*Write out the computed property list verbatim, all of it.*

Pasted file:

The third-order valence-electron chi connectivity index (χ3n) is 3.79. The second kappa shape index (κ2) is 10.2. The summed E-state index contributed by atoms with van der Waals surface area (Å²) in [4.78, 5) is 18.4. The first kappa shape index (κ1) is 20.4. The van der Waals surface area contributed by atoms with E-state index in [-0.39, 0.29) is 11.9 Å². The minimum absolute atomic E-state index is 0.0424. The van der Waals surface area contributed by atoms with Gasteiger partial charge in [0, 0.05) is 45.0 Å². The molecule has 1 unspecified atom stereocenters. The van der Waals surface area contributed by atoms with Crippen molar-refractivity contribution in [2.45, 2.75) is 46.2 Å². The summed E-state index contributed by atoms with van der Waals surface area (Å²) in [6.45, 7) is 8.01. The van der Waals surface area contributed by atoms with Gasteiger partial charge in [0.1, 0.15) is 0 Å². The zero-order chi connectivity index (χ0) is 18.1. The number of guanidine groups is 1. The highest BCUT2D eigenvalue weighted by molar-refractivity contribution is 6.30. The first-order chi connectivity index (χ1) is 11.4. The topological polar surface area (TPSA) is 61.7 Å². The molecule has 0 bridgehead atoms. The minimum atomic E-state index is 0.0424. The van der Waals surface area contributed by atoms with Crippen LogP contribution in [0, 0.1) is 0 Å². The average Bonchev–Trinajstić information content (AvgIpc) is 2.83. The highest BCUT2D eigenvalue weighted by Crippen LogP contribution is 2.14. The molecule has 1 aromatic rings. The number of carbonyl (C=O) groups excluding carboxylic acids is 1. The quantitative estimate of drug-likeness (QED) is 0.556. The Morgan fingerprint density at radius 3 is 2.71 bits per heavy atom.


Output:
The third-order valence-electron chi connectivity index (χ3n) is 3.79. The second kappa shape index (κ2) is 10.2. The summed E-state index contributed by atoms with van der Waals surface area (Å²) in [4.78, 5) is 18.4. The first kappa shape index (κ1) is 20.4. The van der Waals surface area contributed by atoms with E-state index in [-0.39, 0.29) is 11.9 Å². The minimum absolute atomic E-state index is 0.0424. The van der Waals surface area contributed by atoms with Gasteiger partial charge in [0, 0.05) is 45.0 Å². The molecule has 1 unspecified atom stereocenters. The van der Waals surface area contributed by atoms with Crippen molar-refractivity contribution in [2.45, 2.75) is 46.2 Å². The summed E-state index contributed by atoms with van der Waals surface area (Å²) in [6.45, 7) is 8.01. The van der Waals surface area contributed by atoms with Gasteiger partial charge in [0.1, 0.15) is 0 Å². The zero-order chi connectivity index (χ0) is 18.1. The number of guanidine groups is 1. The highest BCUT2D eigenvalue weighted by molar-refractivity contribution is 6.30. The first-order chi connectivity index (χ1) is 11.4. The topological polar surface area (TPSA) is 61.7 Å². The molecule has 0 bridgehead atoms. The minimum atomic E-state index is 0.0424. The van der Waals surface area contributed by atoms with Crippen LogP contribution in [0, 0.1) is 0 Å². The average Bonchev–Trinajstić information content (AvgIpc) is 2.83. The highest BCUT2D eigenvalue weighted by Crippen LogP contribution is 2.14. The molecule has 1 aromatic rings. The number of carbonyl (C=O) groups excluding carboxylic acids is 1. The quantitative estimate of drug-likeness (QED) is 0.556. The Morgan fingerprint density at radius 3 is 2.71 bits per heavy atom.